• Rep. Don Young tweeted his support on H.R. 538 that would give Alaska Natives the ability to utilize their lands without “heavy hand of federal government”.Rep. Young

 

  • Doyon, Limited is expanding their O&G exploration within the Nenana basin with plans to drill their 3rd exploratory well in the summer of 2016, per the Fairbanks News Miner.
  • APRN explains the state’s DNR decision on Alaskans’ rights over natural resource use and why PacRim Chuitna Coal is not amused.
  • While the numbers are still being finalized, it appears that yesterday may have shattered voting records for the past ten years in Fairbanks!
  • The Frontiersman has an excellent piece about Mat-Su Assembly candidate (and future powerhouse) Maria Serrano and her tenacious spirit that took her from simply a name on a ballot to a formidable challenger despite her 19 years.
  • In happy fun time news: the Juneau Empire reports that while the original partnership between the Vincent de Paul Society and GMD Development went belly-up with their plans to bring affordable housing to the capital city, there is still forward movement to ensure the project grows into fruition.
facebooktwittermail

Alaska News Roundup for October 7

  • The fiscal pinch your wallet’s been feeling is indeed real. The Alaska Department of Labor and Workforce Development conducted a study on median incomes and discovered that Alaskans are making $4,000 less than they did in 1989. It gets worse as the YWCA Alaska explained in an interview with KTUU, 60% of low wage earners are women and of Alaskan families they make up 40% of the primary providers.
  • The Seward City News has the breakdown of the Seward/Lowell Point voting results. The Seward City Mayoral election went to Jean Bardarson and the three Seward City Council seats went to Sue McClure (!), David Squires, and Deborah Altermatt.
  • Alaska Supreme Court Justice Dana Fabe is retiring next summer. Justice Fabe was the first female Chief Justice and has served the state since 1996. Her wisdom and devotion to our state will be a loss to our justice system.giphy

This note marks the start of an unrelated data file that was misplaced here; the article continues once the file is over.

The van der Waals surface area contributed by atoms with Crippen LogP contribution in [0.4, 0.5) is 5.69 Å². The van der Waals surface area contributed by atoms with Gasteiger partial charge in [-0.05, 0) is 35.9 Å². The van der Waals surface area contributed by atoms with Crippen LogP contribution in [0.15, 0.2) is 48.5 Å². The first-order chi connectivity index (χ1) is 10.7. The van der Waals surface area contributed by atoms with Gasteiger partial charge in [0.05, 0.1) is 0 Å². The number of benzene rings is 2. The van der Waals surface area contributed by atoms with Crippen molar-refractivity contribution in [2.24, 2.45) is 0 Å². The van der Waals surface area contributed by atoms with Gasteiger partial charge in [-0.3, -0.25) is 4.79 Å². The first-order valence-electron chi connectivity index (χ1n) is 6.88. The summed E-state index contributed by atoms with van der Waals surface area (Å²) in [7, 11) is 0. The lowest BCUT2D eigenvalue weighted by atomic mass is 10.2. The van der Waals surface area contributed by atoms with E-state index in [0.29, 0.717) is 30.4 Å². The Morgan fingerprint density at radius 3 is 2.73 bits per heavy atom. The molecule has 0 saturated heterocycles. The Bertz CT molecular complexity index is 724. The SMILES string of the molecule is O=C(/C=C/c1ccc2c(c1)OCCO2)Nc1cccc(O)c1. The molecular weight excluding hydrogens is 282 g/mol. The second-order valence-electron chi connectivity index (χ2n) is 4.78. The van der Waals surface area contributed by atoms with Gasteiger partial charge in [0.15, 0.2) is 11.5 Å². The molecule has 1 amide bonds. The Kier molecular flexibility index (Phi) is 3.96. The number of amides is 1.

• In the Mat-Su, the results in the borough’s mayoral race are considered to be too close to call. Right now, Vern Halter is winning by 4,269 votes with incumbent Mayor Larry DeVilbiss accruing 4,090 votes. Rosemary Vavrin has 317. The Frontiersman reports that there are still 2,000+/- absentee, questioned and special needs votes to count.
  • Rep. Scott Kawasaki (D-Fairbanks) showed his support for now Fairbanks North Star Borough Mayor-elect Karl Kassel in an Instagram. The Fairbanks News Miner reports that Kassel won with 57% of the votes.kawasaki

 

  • Juneau saw a major upset in their political status quo last night, as Mayor Merrill Sanford was beat by challenger Greg Fisk with a 66% Ouchie. True to both men’s diplomatic reputation, they shook hands after their race was called.

    outgoing

    Photo Credit of the Juneau Empire

  • Fairbanks was full of voting fervor with the slightly contentious item of a 5% commercial pot sales tax being approved by a whopping 84% and the Fairbanks North Star Borough Assembly saw all three incumbents winning their reelection bids. Congrats Lance Roberts, Kathryn Dodge, and Van Lawrence!
  • The Kenai Borough Assembly races were won by Gary Knop (District 1), Brandii Holmdahl will replace term-limited Sue McClure’s seat for District 6, and Willy Dunne for District 9.
  • Nikiski was not having any of the law enforcement service area idea with a wide margin of rejection (541 against to 399 for), per the Peninsula Clarion.
  • KNOB reports that Nome will be getting a new mayor in Richard Beneville.
  • Bethel is ok (sort-of) with having a liquor store (57% yea votes), but was adamantly against having a bar (61% no votes). Over in the Assembly side of life, Mayor Rick Robb won re-election, as did Leif Albertson. They are joined by political newbies Nikki Hoffman and Alison Welch.
  • Over in Soldotna, the grocery tax initiative passed with flying colors and the Soldotna City Council got back incumbent Paul Whitney (331 votes to Fred Sturman’s 218), while many feel the race between Linda Murphy (265 votes) and Dan Nelson (254) are too close to call.
  • The Wall Street Journal explains what the commissioned independent report on the relationship between the EPA and the anti-Pebble Mine groups means to the pending court case on this issue as well as what to expect going forward.